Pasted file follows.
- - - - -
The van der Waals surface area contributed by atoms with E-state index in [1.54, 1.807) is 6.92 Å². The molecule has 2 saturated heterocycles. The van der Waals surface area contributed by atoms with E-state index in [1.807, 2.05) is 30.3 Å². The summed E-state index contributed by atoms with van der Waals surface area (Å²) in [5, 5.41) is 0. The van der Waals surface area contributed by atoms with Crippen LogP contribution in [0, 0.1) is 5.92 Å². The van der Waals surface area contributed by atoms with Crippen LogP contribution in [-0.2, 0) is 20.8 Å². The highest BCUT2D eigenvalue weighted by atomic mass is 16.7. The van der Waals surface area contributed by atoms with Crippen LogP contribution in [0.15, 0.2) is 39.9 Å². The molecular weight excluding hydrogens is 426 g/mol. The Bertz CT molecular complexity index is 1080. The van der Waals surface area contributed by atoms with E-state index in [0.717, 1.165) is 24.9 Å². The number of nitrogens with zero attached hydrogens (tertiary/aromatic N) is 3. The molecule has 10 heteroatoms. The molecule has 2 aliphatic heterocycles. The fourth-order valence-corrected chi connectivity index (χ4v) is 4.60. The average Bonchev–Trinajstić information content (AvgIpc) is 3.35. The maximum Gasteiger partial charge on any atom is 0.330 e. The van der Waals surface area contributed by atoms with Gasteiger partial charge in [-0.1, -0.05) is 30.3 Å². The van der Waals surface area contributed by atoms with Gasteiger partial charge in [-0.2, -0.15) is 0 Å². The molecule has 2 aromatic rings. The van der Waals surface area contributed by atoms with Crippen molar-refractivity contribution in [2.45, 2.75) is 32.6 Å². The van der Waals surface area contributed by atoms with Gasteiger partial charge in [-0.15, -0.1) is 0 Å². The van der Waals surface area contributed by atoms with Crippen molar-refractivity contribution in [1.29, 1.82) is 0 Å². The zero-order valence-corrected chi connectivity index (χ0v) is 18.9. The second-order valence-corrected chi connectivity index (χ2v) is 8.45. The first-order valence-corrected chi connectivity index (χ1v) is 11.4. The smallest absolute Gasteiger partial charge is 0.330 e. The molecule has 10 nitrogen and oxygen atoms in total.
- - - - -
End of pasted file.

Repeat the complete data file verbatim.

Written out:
The van der Waals surface area contributed by atoms with E-state index in [1.54, 1.807) is 6.92 Å². The molecule has 2 saturated heterocycles. The van der Waals surface area contributed by atoms with E-state index in [1.807, 2.05) is 30.3 Å². The summed E-state index contributed by atoms with van der Waals surface area (Å²) in [5, 5.41) is 0. The van der Waals surface area contributed by atoms with Crippen LogP contribution in [0, 0.1) is 5.92 Å². The van der Waals surface area contributed by atoms with Crippen LogP contribution in [-0.2, 0) is 20.8 Å². The highest BCUT2D eigenvalue weighted by atomic mass is 16.7. The van der Waals surface area contributed by atoms with Crippen LogP contribution in [0.15, 0.2) is 39.9 Å². The molecular weight excluding hydrogens is 426 g/mol. The Bertz CT molecular complexity index is 1080. The van der Waals surface area contributed by atoms with E-state index in [0.717, 1.165) is 24.9 Å². The number of nitrogens with zero attached hydrogens (tertiary/aromatic N) is 3. The molecule has 10 heteroatoms. The molecule has 2 aliphatic heterocycles. The fourth-order valence-corrected chi connectivity index (χ4v) is 4.60. The average Bonchev–Trinajstić information content (AvgIpc) is 3.35. The maximum Gasteiger partial charge on any atom is 0.330 e. The van der Waals surface area contributed by atoms with Gasteiger partial charge in [-0.1, -0.05) is 30.3 Å². The van der Waals surface area contributed by atoms with Gasteiger partial charge in [-0.2, -0.15) is 0 Å². The molecule has 2 aromatic rings. The van der Waals surface area contributed by atoms with Crippen molar-refractivity contribution in [2.45, 2.75) is 32.6 Å². The van der Waals surface area contributed by atoms with Gasteiger partial charge in [-0.15, -0.1) is 0 Å². The van der Waals surface area contributed by atoms with Crippen molar-refractivity contribution in [1.29, 1.82) is 0 Å². The zero-order valence-corrected chi connectivity index (χ0v) is 18.9. The second-order valence-corrected chi connectivity index (χ2v) is 8.45. The first-order valence-corrected chi connectivity index (χ1v) is 11.4. The smallest absolute Gasteiger partial charge is 0.330 e. The molecule has 10 nitrogen and oxygen atoms in total.